This article appeared in the June/July 2009 issue of GRID, Philadelphia’s new magazine about urban sustainability.
When most people think of insects, they think of mosquitoes that bite, bees that sting, and a host of annoying bugs that munch leaves and plants. Truth is, there are vastly more beneficial insects than pests in the garden. In fact, we’d all quickly starve without the pollination they provide for nearly all of our food crops. Insects are indeed essential to a healthy garden ecology.
Problems with pest insects generally result from a lack of ecological balance. A healthy garden may have some aphids and other pests, but it will also have a wide variety of predatory and parasitic insects to keep their populations under control. Attracting these beneficial insects to your garden is the easiest and safest way to keep pest damage to a minimum.
So who are some of these garden allies?
LACEWINGS: One of the best predatory insects, these little guys flutter around the garden on delicate green wings at dusk. Their larvae are known as ‘aphid lions’, but lacewings also attack thrips, caterpillars, mites, and more! COMPANION PLANTS: Dill, goldenrod, dandelions.
LADYBUGS: There’s a reason these spotted beetles are considered lucky, as their presence helps protect your garden from bothersome pests. Their larvae look like tiny alligators and voraciously consume aphids, mealy bugs, scales, and spider mites. COMPANION PLANTS: Yarrow, sunflowers, mint.
BRACONID WASPS: These tiny wasps don’t sting, but gruesomely parasitize everything from gypsy moths to cabbageworms to cornborers. After laying eggs inside their prey, their young eat their victims alive from the inside out. How’s that for revenge against your enemies? COMPANION PLANTS: Fennel, coriander, queen anne’s lace.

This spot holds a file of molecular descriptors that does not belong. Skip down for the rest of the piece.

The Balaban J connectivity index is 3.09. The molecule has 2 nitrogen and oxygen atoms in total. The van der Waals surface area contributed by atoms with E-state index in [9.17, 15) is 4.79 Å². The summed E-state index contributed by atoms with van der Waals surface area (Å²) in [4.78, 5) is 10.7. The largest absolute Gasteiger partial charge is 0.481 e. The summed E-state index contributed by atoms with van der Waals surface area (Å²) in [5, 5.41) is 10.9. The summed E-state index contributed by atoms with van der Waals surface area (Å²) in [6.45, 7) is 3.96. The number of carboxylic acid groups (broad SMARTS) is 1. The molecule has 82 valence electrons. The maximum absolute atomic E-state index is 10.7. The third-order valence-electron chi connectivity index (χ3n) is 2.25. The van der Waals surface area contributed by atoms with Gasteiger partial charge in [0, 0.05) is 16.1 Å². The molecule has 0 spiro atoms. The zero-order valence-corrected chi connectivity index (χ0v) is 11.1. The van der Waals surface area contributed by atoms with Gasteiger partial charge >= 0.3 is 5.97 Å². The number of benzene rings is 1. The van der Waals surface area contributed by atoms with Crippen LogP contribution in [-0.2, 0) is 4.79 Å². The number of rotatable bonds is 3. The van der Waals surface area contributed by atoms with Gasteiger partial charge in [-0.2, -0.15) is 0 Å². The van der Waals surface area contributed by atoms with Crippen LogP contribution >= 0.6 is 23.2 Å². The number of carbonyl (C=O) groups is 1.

MASON BEES: Just one of many types of native bees that are essential for pollination of fruits, nuts, and vegetables. Unlike honey bees, they are solitary and don’t form hives- they also don’t sting! Making a mason bee home is a fun project for kids and is great for the garden. COMPANION PLANTS: Clover, hyssop, beebalm.
DADDY LONG LEGS: Eight legs good! Like the spiders they are closely related to, these useful fellows feed almost exclusively on all kinds of insects. COMPANION PLANTS: Comfrey, yarrow, nettle.
How do I attract and keep them in my garden?
1. Avoid spraying chemicals. Insecticides are generally indiscriminate, killing good and bad bugs alike. In the long run this will only make your problems worse. The pests will quickly return and, in the absence of predators, their populations will explode and devastate your garden. By the time your natural insect allies return, the damage will be done.
2. Feed your insect friends with beautiful flowers. Besides eating pest insects, many beneficials also feed on pollen at different stages of their life cycle. Attract them by planting a wide variety of annual and perennial flowers. Keep them in the garden by making sure you have something blooming in all seasons. Plants with clusters of tiny flowers (the umbel and aster families in particular) are often the best for bringing in beneficials.
3. Provide a home for your new garden allies. Ideally you want them to stay in your garden year round as a permanent garrison of pest protection. Dense vegetation, fallen leaves, mulch, and rock piles all provide good shelter for beneficials to live and reproduce. If possible, leave your end-of-season garden clean up until Spring to allow your insect friends to overwinter. Pre-industrial farms always had hedgerows, wild spaces in between fields that provided habitat for a balanced ecology. You can apply the same principle in any sized yard or garden. Consider leaving one corner of a larger property to grow wild at nature’s whim. In smaller gardens, the approach can be as simple as interplanting some flowers with your veggies.
4. Create a watering hole. Although many beneficials meet their moisture needs from drinking nectar, others need a water source to stay hydrated or to reproduce. This can be accomplished with something as simple as a birdbath or as ambitious as a greywater processing pond.
Learn more: The Organic Gardener’s Handbook of Natural Insect and Disease Control, Ellis & Bradley; Gaia’s Garden, Toby Hemenway.